Where did the Japanese come from?
Settlement of the first Japanese islands began around 30,000 years ago. At least that is what first finds prove. The first settlers probably came from Siberia. It is believed that they immigrated over a land bridge that existed at that time between the Japanese islands and the mainland. Descendants of the Japanese indigenous people still live on the island of Hokkaido today. More immigrants followed from Korea and also from Southeast Asia. It is believed that these natives also reached the islands via land bridges.
What are land bridges?
Land bridges are strips of land that connect two normally separate areas. They can appear and disappear depending on whether the sea level is rising or falling.
Cultures in Japan and the Yamoto Era
According to the Jomon culture, which lasted from 10,000 to 150 BC. And the Yayoi culture in the time of 250 BC. From AD 300 to AD 300, Japan was first united around AD 300 through the Yamoto ruling house. That is why this period is also known as the Yamoto era. The period between 300 and 552 AD is also called the Kofun period. This name comes from the keyhole-shaped barrows that date back to that time. The graves are called Kofun.
The ruling family of Yamato was of the opinion that their descent can be traced back directly to the sun goddess Amaterasu. The result was the first unified Japanese state with a tenno, i.e. the emperor, at the head. Today’s emperors are also of the opinion that they descend from the Sun Queen.
The ruling family of the Yamato did not keep to themselves, but also participated in conflicts in Korea and established contacts in China. The influence of China grew and Buddhism and Chinese script came to Japan. The Japanese emperors also officially adopted the Buddhist faith. The Japanese also adopted the characters from the Chinese. The Chinese influence was also noticeable in many other areas such as handicrafts.
From ancient times to the Middle Ages
A strong government ruled at the time of the Nara from 710. Nara was the capital of the country at that time. During the Heian period from 794 to 1192, Kyoto became the capital. Kyoto also had the name Heian, which is why this name is used for this period. This was also the time of the famous samurai. The Japanese emperors lost power, because power was passed on to the military in the form of shoguns. Shoguns were military leaders. Japanese antiquity comes to an end with the Kamakura epoch.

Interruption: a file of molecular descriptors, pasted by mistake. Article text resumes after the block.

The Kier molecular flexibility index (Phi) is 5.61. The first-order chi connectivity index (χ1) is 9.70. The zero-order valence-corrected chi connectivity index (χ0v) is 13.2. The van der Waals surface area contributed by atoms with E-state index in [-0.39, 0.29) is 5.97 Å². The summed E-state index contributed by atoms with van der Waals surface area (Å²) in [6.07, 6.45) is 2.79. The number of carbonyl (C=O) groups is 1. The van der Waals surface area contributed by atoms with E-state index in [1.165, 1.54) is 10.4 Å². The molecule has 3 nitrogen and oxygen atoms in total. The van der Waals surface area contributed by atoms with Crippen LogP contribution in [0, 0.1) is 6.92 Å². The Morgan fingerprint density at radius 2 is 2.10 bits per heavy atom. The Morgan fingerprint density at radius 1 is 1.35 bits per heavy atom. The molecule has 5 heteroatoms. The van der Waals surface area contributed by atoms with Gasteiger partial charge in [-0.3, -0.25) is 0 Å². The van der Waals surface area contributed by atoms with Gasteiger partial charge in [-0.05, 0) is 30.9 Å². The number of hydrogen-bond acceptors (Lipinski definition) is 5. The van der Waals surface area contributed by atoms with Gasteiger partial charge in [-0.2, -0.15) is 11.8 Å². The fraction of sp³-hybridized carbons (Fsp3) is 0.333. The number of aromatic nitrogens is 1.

The Middle Ages in Japan begin with the Yoshino period. The island location protected Japan over the centuries, so the Japanese were able to repel the attack by the Mongols. In general, the entire history of Japan was marked by a change in isolation and openness.
Do you know the term “samurai”? Or maybe you saw the Disney movie “Mulan”? The film is based on a true story. She tells of a courageous girl from a good family who lived in the 5th century. A Chinese folk poem called “Hua Mulan” tells this story, which is about a Chinese girl, not a Japanese one. But the culture of the two countries is similar and there were samurai fighters in both China and Japan. In the poem, Mulan disguises himself as a man in order to go to war as a samurai fighter in place of her father.
Isolation from Europe
In 1543, the first Portuguese landed on the Japanese islands. They brought missionaries with them to convert the locals to the Christian faith. But they should not be successful for long, because at the end of the 16th century proselytizing was banned by Christians.